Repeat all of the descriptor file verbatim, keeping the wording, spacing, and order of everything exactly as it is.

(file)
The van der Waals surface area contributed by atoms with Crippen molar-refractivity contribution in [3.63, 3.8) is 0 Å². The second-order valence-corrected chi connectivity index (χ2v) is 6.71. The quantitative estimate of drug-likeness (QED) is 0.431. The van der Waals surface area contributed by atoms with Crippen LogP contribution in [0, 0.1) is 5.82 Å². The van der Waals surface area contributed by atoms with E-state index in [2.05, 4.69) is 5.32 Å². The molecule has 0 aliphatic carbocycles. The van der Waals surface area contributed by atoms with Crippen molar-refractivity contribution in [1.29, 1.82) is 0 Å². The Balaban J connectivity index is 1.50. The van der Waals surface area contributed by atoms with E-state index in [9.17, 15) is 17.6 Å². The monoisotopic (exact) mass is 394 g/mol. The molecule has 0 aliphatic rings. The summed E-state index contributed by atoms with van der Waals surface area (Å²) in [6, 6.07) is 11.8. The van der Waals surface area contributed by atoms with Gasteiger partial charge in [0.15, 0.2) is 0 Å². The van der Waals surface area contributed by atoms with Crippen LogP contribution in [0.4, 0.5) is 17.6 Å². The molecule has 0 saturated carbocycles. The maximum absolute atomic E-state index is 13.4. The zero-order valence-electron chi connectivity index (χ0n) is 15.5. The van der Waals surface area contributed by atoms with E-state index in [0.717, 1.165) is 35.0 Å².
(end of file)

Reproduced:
The van der Waals surface area contributed by atoms with Crippen molar-refractivity contribution in [3.63, 3.8) is 0 Å². The second-order valence-corrected chi connectivity index (χ2v) is 6.71. The quantitative estimate of drug-likeness (QED) is 0.431. The van der Waals surface area contributed by atoms with Crippen LogP contribution in [0, 0.1) is 5.82 Å². The van der Waals surface area contributed by atoms with E-state index in [2.05, 4.69) is 5.32 Å². The molecule has 0 aliphatic carbocycles. The van der Waals surface area contributed by atoms with Crippen molar-refractivity contribution in [1.29, 1.82) is 0 Å². The Balaban J connectivity index is 1.50. The van der Waals surface area contributed by atoms with E-state index in [9.17, 15) is 17.6 Å². The monoisotopic (exact) mass is 394 g/mol. The molecule has 0 aliphatic rings. The summed E-state index contributed by atoms with van der Waals surface area (Å²) in [6, 6.07) is 11.8. The van der Waals surface area contributed by atoms with Gasteiger partial charge in [0.15, 0.2) is 0 Å². The van der Waals surface area contributed by atoms with Crippen LogP contribution in [0.4, 0.5) is 17.6 Å². The molecule has 0 saturated carbocycles. The maximum absolute atomic E-state index is 13.4. The zero-order valence-electron chi connectivity index (χ0n) is 15.5. The van der Waals surface area contributed by atoms with E-state index in [0.717, 1.165) is 35.0 Å².